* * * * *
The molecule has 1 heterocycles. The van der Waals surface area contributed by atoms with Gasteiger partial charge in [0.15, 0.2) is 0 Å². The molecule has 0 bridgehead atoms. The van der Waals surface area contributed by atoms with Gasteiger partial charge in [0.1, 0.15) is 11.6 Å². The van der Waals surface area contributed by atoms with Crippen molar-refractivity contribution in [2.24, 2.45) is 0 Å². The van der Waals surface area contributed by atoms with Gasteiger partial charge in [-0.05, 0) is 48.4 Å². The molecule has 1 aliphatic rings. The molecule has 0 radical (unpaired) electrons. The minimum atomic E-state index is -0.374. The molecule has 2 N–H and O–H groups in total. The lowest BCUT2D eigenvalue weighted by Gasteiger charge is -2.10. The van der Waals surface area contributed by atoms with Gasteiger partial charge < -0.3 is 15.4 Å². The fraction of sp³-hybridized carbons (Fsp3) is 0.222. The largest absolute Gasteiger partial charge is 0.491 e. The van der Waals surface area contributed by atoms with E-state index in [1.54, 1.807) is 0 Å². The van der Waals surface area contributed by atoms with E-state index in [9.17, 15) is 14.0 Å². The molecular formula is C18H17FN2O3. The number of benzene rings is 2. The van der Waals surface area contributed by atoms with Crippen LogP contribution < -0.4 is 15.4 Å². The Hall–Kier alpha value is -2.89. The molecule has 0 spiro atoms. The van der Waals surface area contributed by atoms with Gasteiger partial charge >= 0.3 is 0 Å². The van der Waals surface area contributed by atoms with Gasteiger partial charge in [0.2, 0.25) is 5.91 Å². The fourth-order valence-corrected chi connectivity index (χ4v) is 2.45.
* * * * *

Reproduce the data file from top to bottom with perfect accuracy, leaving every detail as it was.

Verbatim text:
The molecule has 1 heterocycles. The van der Waals surface area contributed by atoms with Gasteiger partial charge in [0.15, 0.2) is 0 Å². The molecule has 0 bridgehead atoms. The van der Waals surface area contributed by atoms with Gasteiger partial charge in [0.1, 0.15) is 11.6 Å². The van der Waals surface area contributed by atoms with Crippen molar-refractivity contribution in [2.24, 2.45) is 0 Å². The van der Waals surface area contributed by atoms with Gasteiger partial charge in [-0.05, 0) is 48.4 Å². The molecule has 1 aliphatic rings. The molecule has 0 radical (unpaired) electrons. The minimum atomic E-state index is -0.374. The molecule has 2 N–H and O–H groups in total. The lowest BCUT2D eigenvalue weighted by Gasteiger charge is -2.10. The van der Waals surface area contributed by atoms with Gasteiger partial charge < -0.3 is 15.4 Å². The fraction of sp³-hybridized carbons (Fsp3) is 0.222. The largest absolute Gasteiger partial charge is 0.491 e. The van der Waals surface area contributed by atoms with E-state index in [1.54, 1.807) is 0 Å². The van der Waals surface area contributed by atoms with E-state index in [9.17, 15) is 14.0 Å². The molecular formula is C18H17FN2O3. The number of benzene rings is 2. The van der Waals surface area contributed by atoms with Crippen LogP contribution < -0.4 is 15.4 Å². The Hall–Kier alpha value is -2.89. The molecule has 0 spiro atoms. The van der Waals surface area contributed by atoms with Gasteiger partial charge >= 0.3 is 0 Å². The van der Waals surface area contributed by atoms with Gasteiger partial charge in [0.2, 0.25) is 5.91 Å². The fourth-order valence-corrected chi connectivity index (χ4v) is 2.45.